Recommended by one of the finest products of the Belle Epoque, bottled at a very common and classic 68% abv, this (a 5:1 ratio) results in a final drink with 11.33% alcohol. Now it is doubtful they thought the consumers measurements would be so exact that every glass drunk would be 11.33%, so some take this to imply an ideal range of around 11% to 12%. Of course, because all absinthes are not bottled at the same abv, different ratios would be necessary to achieve this final alcohol percentage with absinthes bottled at other than 68%. One member here at the Wormwood Society has actually constructed a chart to guide those driven more to this approach. And a very useful feature is that the chart is wide enough to show final alcohol percentages both stronger and weaker than the proposed ideal range, if that is your personal preference.
A Specific Dilution Ratio Used For All Absinthes
This approach presumes that the intent is for absinthes of higher bottled abv to be consumed at a higher final alcohol percentage, and those that are bottled at lower abv to be consumed at a lower final alcohol percentage. To return to the first example of a 3:1 ratio, and assuming bottled abvs of between 56% and 72%, this would again result in final alcohol percentages of 14% to 18%.
Forget The Ratios, I Just Want To Drink My Absinthe!
Try slowly adding water while watching the ‘hydrophobic’ layer of undiluted absinthe rise to the top of the clouding absinthe and water mixture below it. When the mixture is completely cloudy (the point where the undiluted line disappears), stir, smell, and taste the drink and then stop or slowly add more water to your preference.
Another very interesting and informative practice for anyone new to absinthe, or for that matter when a particular absinthe is new to an experienced drinker, is to start the dilution at a ratio resulting in a stronger final abv (such as around 18% to 20%), and during tasting add a little more water maybe every couple of sips to see how the profile changes. In general, as dilution increases from this level, the impression of heat from alcohol, and numbing, primarily from anise, and a sense of “spiciness”, will gradually subside, just as the more delicate herbs and flowers will gradually come forward. The quest of most absinthe drinkers is to find the “just right” point of balance on that continuum, for them. Remember, you can't really ruin the glass as long as you have more absinthe to add back in, if you feel you have over-diluted the drink. You will want to be careful, however, with this practice when preparing anything irreplaceable, rare and expensive.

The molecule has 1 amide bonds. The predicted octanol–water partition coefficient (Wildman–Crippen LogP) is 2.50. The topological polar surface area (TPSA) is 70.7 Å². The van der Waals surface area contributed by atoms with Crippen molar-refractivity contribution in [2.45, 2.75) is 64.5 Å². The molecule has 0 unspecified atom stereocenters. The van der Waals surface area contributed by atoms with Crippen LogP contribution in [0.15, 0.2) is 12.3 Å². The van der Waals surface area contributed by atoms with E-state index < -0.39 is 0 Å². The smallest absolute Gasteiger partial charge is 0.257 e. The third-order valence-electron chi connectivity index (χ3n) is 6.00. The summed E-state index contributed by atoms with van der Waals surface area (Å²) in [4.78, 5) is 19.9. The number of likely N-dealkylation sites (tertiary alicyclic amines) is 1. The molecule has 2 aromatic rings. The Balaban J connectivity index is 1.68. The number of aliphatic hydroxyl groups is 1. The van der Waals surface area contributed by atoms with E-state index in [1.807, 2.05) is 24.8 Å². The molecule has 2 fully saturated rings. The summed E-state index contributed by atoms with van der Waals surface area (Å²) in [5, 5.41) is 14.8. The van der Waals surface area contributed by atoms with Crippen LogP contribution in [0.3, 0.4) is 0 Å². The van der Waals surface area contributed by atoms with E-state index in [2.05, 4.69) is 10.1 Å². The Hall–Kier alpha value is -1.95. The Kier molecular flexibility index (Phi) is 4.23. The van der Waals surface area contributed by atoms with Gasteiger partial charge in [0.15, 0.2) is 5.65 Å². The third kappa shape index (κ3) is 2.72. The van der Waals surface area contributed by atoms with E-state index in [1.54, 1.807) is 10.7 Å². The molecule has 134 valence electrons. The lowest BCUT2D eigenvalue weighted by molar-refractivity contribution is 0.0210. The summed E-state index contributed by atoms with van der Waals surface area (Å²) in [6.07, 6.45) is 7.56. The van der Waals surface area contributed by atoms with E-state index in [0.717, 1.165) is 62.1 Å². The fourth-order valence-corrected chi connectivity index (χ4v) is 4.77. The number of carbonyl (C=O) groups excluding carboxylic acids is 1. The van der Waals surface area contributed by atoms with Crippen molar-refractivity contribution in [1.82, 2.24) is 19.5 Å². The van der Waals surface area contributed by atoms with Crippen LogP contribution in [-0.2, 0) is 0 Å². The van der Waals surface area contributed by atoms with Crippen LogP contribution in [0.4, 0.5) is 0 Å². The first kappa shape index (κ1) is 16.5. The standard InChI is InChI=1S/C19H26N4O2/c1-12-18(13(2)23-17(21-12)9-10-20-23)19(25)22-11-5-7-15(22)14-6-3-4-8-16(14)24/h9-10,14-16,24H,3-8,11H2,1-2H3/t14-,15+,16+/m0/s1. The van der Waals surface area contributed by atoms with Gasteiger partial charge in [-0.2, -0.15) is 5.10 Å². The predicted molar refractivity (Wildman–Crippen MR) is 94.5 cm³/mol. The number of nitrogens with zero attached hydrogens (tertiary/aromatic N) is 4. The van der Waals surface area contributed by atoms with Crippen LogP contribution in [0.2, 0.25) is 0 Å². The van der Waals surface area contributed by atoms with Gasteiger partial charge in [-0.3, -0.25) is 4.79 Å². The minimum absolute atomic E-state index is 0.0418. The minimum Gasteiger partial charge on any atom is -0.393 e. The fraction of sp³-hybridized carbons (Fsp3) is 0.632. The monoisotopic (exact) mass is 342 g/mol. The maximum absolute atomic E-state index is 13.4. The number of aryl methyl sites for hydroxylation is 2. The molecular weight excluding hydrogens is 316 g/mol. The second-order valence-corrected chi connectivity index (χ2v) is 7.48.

All this said, the preparation of absinthe for evaluation purposes requires consistency. No matter what your personal preferences as to method, applying the same methodology, in approach to each absinthe one evaluates, is most fair, and assures that each is afforded the same potential opportunity in evaluation.
To Sugar or Not?
It’s entirely up to you, just like with coffee or tea. However, you should remain consistent and always evaluate absinthes the same way. Perhaps trying a glass both ways will demonstrate interesting things about your personal preferences.
Next: How to use the system to add your rating.
A Classic Cocktail
The Bishop and Babcock Co., 1900.